TURKEY

FETÖ coup attempt trials stir emotions, outrage

FETÖ COUP ATTEMPT TRIALS STIR EMOTIONS, OUTRAGE

Trials yesterday in Ankara and Istanbul over last year's coup attempt saw angry outbursts from victims and testimony from a defendant who sad that a senior FETÖ figure blamed for the insurrection was indeed in the base where the attempt was coordinated from

Two trials in Istanbul and Ankara over last year's coup attempt were the scenes of emotional moments and revelations.

Victims of the lethal bid, which is blamed on military infiltrators of the Gülenist Terror Group (FETÖ), confronted defendants in the Istanbul trial while a defendant in the Ankara trial confessed to being a civilian FETÖ member in the coup attempt.

In Istanbul, conscripts, who claimed they were ordered to occupy the city's Bosporus Bridge by their commanders on July 15, 2016, testified in the second hearing of their trial that started on Monday.

They were among 143 defendants charged with the killings of 34 civilians who were on the bridge simply to convince the pro-coup troops to lay down their arms.

Safiye Bayat, a woman who survived gunfire by putschist soldiers, was among those watching the trial. Bayat, who was injured in the putsch bid when she walked towards them and tried to talk them out of the coup attempt, is among dozens of heroes praised for their stand against putschists.

Abdullah Kıztanır, a conscript at a military school in Istanbul, told the court that his commanders ordered them to go to the bridge. Kıztanır claimed he was not aware the coup attempt when one of his commanders stopped a police vehicle and disarmed the policemen inside. He said he was ordered by his superiors to tell people gathered on the bridge to "go home."

"I saw Ahmet Taştan firing into the air and heard him shouting 'no mercy,' " Kıztanır said. Taştan is an officer among the defendants.

Ahmet Turan Çiftçi, another defendant, said they were ordered out of their barracks for a drill and commanders later told them that they were taking measures against a possible terror attack.

"Ahmet Taştan fired into the air when a woman [Bayat] approached us. Then, people started walking towards us. Taştan ordered us to fire upon them and I obeyed the orders," Çiftçi said.

He said he was too tired and later went to sleep in a military truck. He and the others surrendered on the morning of July 16, 2016.

Bayat criticized the defendant in her testimony.

"I told them that what they were doing wrong. A soldier put the barrel of his rifle on my cheek. Someone among soldiers asked his commander if they should shoot me or arrest me," Bayat said.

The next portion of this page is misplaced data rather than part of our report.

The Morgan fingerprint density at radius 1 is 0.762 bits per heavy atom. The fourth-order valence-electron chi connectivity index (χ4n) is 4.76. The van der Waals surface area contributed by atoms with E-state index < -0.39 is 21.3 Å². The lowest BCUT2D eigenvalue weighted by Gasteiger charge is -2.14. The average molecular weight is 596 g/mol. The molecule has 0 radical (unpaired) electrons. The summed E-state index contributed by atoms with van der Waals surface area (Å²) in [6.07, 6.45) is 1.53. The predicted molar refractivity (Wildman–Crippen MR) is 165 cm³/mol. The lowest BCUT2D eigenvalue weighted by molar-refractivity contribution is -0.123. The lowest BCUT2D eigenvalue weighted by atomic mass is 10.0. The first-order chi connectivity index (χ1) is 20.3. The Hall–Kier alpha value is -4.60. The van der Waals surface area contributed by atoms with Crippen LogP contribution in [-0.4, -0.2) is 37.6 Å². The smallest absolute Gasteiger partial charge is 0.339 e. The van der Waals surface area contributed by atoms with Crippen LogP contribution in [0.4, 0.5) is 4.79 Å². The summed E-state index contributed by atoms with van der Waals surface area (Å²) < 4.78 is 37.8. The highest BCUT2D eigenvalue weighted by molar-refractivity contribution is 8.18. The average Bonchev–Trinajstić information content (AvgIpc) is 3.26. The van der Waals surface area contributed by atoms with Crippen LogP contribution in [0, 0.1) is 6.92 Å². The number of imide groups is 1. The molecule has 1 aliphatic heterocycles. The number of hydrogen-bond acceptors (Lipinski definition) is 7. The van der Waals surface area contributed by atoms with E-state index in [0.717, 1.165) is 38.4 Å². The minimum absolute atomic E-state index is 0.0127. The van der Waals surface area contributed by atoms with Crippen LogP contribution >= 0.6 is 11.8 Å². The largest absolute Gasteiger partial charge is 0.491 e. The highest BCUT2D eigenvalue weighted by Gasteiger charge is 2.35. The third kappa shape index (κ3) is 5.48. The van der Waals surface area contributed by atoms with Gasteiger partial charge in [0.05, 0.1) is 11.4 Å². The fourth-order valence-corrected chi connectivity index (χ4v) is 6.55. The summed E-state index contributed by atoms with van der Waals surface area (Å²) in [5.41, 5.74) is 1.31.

She also dismissed claims that the other defendants said they did not witness the killings on the bridge.

"A tank was firing on the crowd while I was walking toward the soldiers. The bridge was shaking. How you cannot see all this?" an angry Bayat asked the defendants at the trial.

Meanwhile in the capital Ankara, a non-commissioned officer who is among 486 defendants accused of commanding the coup from Akıncı Air Base, confirmed the presence of Kemal Batmaz, a senior FETÖ figure, at the base.

Batmaz, on trial for being one of the masterminds of the putsch bid, was among a handful of non-military people in the base on July 15.

Adil Öksüz, who is accused of planning the coup with Batmaz, remains at large. Although he was captured on security camera footage of the base, Batmaz has denied he was in the base and claimed he was captured near the base while looking for a plot of land to buy.

Recent evidence provided by U.S. officials shows that Batmaz, who denied his links to FETÖ, stayed in Fetullah Gülen's house during a visit to Pennsylvania. Batmaz, at one point before the coup, was the executive of a company associated with the terrorist group.

Non-commissioned officer Erkan Çoban said he saw Batmaz in the aisles of the military base with people he did not know and Batmaz was holding a tablet computer. He said Batmaz entered a cafe inside the base and soon after, Hakan Evrim and Kubilay Selçuk, two generals implicated for the coup attempt, followed him into the cafe. He said he was then "forced at gunpoint" to leave that part of the base by a colonel he could not identify.

He also defended giving weapons to coup plotters from the armory of the base and claimed he thought those soldiers were taking the weapons to defend the base.

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